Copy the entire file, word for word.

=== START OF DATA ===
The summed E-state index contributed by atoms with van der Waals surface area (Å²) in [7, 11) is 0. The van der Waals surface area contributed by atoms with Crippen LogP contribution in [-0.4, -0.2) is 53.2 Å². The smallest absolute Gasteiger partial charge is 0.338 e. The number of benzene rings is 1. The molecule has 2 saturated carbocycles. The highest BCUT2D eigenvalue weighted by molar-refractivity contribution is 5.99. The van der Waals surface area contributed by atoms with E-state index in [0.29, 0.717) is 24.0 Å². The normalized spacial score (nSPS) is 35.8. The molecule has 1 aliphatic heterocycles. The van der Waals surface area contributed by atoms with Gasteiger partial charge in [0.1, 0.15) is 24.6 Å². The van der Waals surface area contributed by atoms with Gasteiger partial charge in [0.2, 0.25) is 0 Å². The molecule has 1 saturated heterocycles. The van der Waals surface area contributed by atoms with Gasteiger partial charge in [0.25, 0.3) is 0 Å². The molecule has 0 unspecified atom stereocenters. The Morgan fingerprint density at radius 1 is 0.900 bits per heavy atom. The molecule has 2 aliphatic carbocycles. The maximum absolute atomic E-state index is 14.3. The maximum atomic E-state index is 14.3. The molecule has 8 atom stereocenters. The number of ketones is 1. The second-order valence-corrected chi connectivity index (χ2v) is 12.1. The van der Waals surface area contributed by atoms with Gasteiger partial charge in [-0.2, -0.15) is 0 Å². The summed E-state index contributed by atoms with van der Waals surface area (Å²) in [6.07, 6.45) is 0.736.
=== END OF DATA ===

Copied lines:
The summed E-state index contributed by atoms with van der Waals surface area (Å²) in [7, 11) is 0. The van der Waals surface area contributed by atoms with Crippen LogP contribution in [-0.4, -0.2) is 53.2 Å². The smallest absolute Gasteiger partial charge is 0.338 e. The number of benzene rings is 1. The molecule has 2 saturated carbocycles. The highest BCUT2D eigenvalue weighted by molar-refractivity contribution is 5.99. The van der Waals surface area contributed by atoms with E-state index in [0.29, 0.717) is 24.0 Å². The normalized spacial score (nSPS) is 35.8. The molecule has 1 aliphatic heterocycles. The van der Waals surface area contributed by atoms with Gasteiger partial charge in [0.1, 0.15) is 24.6 Å². The van der Waals surface area contributed by atoms with Gasteiger partial charge in [0.2, 0.25) is 0 Å². The molecule has 1 saturated heterocycles. The van der Waals surface area contributed by atoms with Gasteiger partial charge in [0.25, 0.3) is 0 Å². The molecule has 0 unspecified atom stereocenters. The Morgan fingerprint density at radius 1 is 0.900 bits per heavy atom. The molecule has 2 aliphatic carbocycles. The maximum absolute atomic E-state index is 14.3. The maximum atomic E-state index is 14.3. The molecule has 8 atom stereocenters. The number of ketones is 1. The second-order valence-corrected chi connectivity index (χ2v) is 12.1. The van der Waals surface area contributed by atoms with Gasteiger partial charge in [-0.2, -0.15) is 0 Å². The summed E-state index contributed by atoms with van der Waals surface area (Å²) in [6.07, 6.45) is 0.736.